Very Simple Thevenin Question

Discussion in 'Homework Help' started by Hitman6267, Jun 2, 2010.

  1. Hitman6267

    Thread Starter Member

    Apr 6, 2010
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    When faced with a circuit like this, when calculating thevenin equivalents or anything. We can always say that the current ix is zero. Correct ?
     
  2. The Electrician

    AAC Fanatic!

    Oct 9, 2007
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    When faced with a circuit where the current is shown going into a terminal which isn't connected to anything, then, yes, the current will be zero as long as the circuit topology remains as shown.

    But, to calculate the Thevenin equivalent, you may need to short the a-b terminals. Then the current Ix probably won't be zero.
     
  3. Eng_Bandar

    Active Member

    Feb 27, 2010
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    I think when you speak about thevenin almost find load between a and b terminals Why? because we want calculate max. power for load . Of couse, if nothing between a and b terminals Ix will be zero
     
  4. Ghar

    Active Member

    Mar 8, 2010
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    So... in summary no, it is not zero for Thevenin / Norton calculations.

    Short circuit current (ix) is not zero.
    Open circuit voltage has ix = 0 (since it's open circuit) and depends on the 10 mA source and V2 .

    Using those two you can get the Thevenin resistance as R = V / I
     
    Last edited: Jun 3, 2010
  5. t_n_k

    AAC Fanatic!

    Mar 6, 2009
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    This circuit lends itself to a useful trick in finding a solution.

    Rather than shorting the terminals a & b you can apply a current drain of 10 mA.

    In this situation the left hand 10 mA source can be ignored in finding Vab.

    Which would yield

    Vab_10mA=100*(0.5-V2)/(R1+100)=(50-100V2)/(R1+100)

    We know Vth=Vab open cct which can be found from

    Vth=1-100(1+V2)/(R1+100)=(R1-100V2)/(R1+100)

    Hence

    Rth=(Vth-Vab_10mA)/10mA
    Rth={(R1-50)/(R1+100)}/10E-3
    Rth=100(R1-50)/(R1+100)

    If say R1=100 then Rth=100(100-50)/200=25Ω

    Interestingly, it would seem this circuit would have a negative Rth if R1 is less than 50Ω!
     
  6. Hitman6267

    Thread Starter Member

    Apr 6, 2010
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    That's what I mean't, I misphrased my question.

    Thank you for your replies.


    @t_n_K
    I'm a civil major, so all of that was wasted on me :p thank you though
     
    Last edited: Jun 4, 2010
  7. t_n_k

    AAC Fanatic!

    Mar 6, 2009
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    No problem - it was probably of little interest most forum members, but sometimes there are ideas that may be worth posting just in case .....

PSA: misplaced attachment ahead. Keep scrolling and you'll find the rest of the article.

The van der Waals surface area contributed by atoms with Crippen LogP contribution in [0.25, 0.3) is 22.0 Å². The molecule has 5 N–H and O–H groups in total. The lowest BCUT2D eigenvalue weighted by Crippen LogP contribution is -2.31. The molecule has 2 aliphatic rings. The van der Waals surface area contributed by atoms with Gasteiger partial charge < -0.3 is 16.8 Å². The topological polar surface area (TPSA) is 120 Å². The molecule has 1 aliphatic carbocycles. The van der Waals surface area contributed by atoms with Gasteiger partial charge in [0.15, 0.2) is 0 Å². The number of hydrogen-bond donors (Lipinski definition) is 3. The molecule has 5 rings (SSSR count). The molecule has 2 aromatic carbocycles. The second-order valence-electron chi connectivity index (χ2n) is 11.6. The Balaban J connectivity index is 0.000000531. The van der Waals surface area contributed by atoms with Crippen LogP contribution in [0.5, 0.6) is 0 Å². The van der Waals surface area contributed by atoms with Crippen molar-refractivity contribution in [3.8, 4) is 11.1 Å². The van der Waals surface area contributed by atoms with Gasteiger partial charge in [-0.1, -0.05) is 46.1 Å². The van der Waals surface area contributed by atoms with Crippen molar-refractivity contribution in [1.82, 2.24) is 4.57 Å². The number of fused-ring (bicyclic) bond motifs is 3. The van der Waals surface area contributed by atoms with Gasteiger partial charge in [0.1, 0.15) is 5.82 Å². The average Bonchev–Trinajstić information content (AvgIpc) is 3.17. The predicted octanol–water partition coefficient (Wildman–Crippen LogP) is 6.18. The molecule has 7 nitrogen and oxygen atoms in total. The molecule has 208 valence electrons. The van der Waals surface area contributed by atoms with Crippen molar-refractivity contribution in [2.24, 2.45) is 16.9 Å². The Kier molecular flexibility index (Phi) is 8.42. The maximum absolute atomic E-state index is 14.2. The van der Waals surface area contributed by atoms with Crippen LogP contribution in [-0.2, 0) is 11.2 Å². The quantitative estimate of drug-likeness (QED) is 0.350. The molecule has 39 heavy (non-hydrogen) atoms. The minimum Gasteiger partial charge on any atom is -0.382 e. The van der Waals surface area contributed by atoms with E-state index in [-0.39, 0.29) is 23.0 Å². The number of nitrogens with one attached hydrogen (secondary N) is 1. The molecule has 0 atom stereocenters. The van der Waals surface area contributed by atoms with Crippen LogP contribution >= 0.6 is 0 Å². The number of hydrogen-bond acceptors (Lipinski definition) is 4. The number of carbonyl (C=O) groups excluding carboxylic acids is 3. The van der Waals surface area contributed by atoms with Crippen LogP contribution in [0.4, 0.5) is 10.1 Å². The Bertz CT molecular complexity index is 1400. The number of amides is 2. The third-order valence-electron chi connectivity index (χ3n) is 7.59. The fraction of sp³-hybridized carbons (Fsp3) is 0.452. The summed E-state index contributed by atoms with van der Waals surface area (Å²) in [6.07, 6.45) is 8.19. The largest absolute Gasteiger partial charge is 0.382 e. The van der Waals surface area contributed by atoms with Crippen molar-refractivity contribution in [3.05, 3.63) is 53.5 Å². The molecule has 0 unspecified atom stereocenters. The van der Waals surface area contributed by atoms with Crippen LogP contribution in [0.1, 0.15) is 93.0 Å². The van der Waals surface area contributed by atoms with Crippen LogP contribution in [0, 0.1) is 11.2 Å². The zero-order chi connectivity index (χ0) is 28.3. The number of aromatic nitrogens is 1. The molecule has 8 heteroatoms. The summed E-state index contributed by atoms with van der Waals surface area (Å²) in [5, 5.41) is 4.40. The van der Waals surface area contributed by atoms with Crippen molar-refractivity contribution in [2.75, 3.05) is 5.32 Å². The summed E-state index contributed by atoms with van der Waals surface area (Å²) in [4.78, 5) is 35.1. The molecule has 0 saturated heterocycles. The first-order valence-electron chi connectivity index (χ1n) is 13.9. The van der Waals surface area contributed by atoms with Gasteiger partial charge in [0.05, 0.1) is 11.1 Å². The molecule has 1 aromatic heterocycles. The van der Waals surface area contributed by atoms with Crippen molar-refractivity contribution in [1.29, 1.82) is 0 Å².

At least you have a general formula for Rth as a check on you work.
     
    Last edited: Jun 4, 2010
  8. The Electrician

    AAC Fanatic!

    Oct 9, 2007
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    This can also be solved by traditional mesh and nodal methods.

    For the mesh method, replace the 10 mA current source and 100 Ω resistor with a 1 volt voltage source in series with a 100 Ω resistor. Now you have two meshes, the left one (I1 current) and the right one (I2 current) involving the a-b terminals.

    If the a-b terminals are shorted, we have:

    \left[ \begin{array}{2}100+R_1 & 50-R_1\\-R_1 & R_1-50\end{array}\right]\left[ \begin{array}{1}I_1\\I_2\\\end{array}\right]=\left[ \begin{array}{1}1+V2\\-V2\\\end{array}\right]

    Solving gives I_t_h=I_2=\frac{R_1-100*V2}{100*R1-5000}

    To find Rth, we can set all the internal sources to zero and apply a 1 volt source across the a-b terminals, giving:

    \left[ \begin{array}{2}100+R_1 & 50-R_1\\-R_1 & R_1-50\end{array}\right]\left[ \begin{array}{1}I_1\\I_2\\\end{array}\right]=\left[ \begin{array}{1}0\\1\\\end{array}\right]

    Solving, we get:

    I_2 = \frac{R1+100}{100*R1-5000}

    Since this is the current resulting from the application of 1 volt to a-b, Rth is the reciprocal of this value:

    R_t_h = \frac{100*R1-5000}{R1+100}

    Since Vth = Rth*Ith, we have:

    V_t_h =\frac{100*R1-5000}{R1+100}*\frac{R_1-100*V2}{100*R1-5000}=\frac{R_1-100*V2}{R1+100}


    Or, we could use the nodal method. There is only one node, so to calculate the open circuit voltage, Vth, we would have:

    \left[ \begin{array}{1}\frac{1}{100}+\frac{1}{R_1}\\\end{array}\right]\left[ \begin{array}{1}V_a_b\\\end{array}\right]=\left[ \begin{array}{1}\frac{1}{100}-\frac{V2}{R_1}\\\end{array}\right]

    Solving, we get:

    V_t_h = V_a_b = \frac{R_1-100*V2}{R_1+100}

    To get Rth, we zero all internal sources and apply a 1 amp current source to the a-b terminals:

    \left[ \begin{array}{1}\frac{1}{100}+\frac{1}{R_1}\\\end{array}\right]\left[ \begin{array}{1}V_a_b\\\end{array}\right]=\left[ \begin{array}{1}1-\frac{50}{R_1}\\\end{array}\right]

    Solving, we get:

    R_t_h = V_a_b = \frac{100*R1-5000}{R1+100}
     
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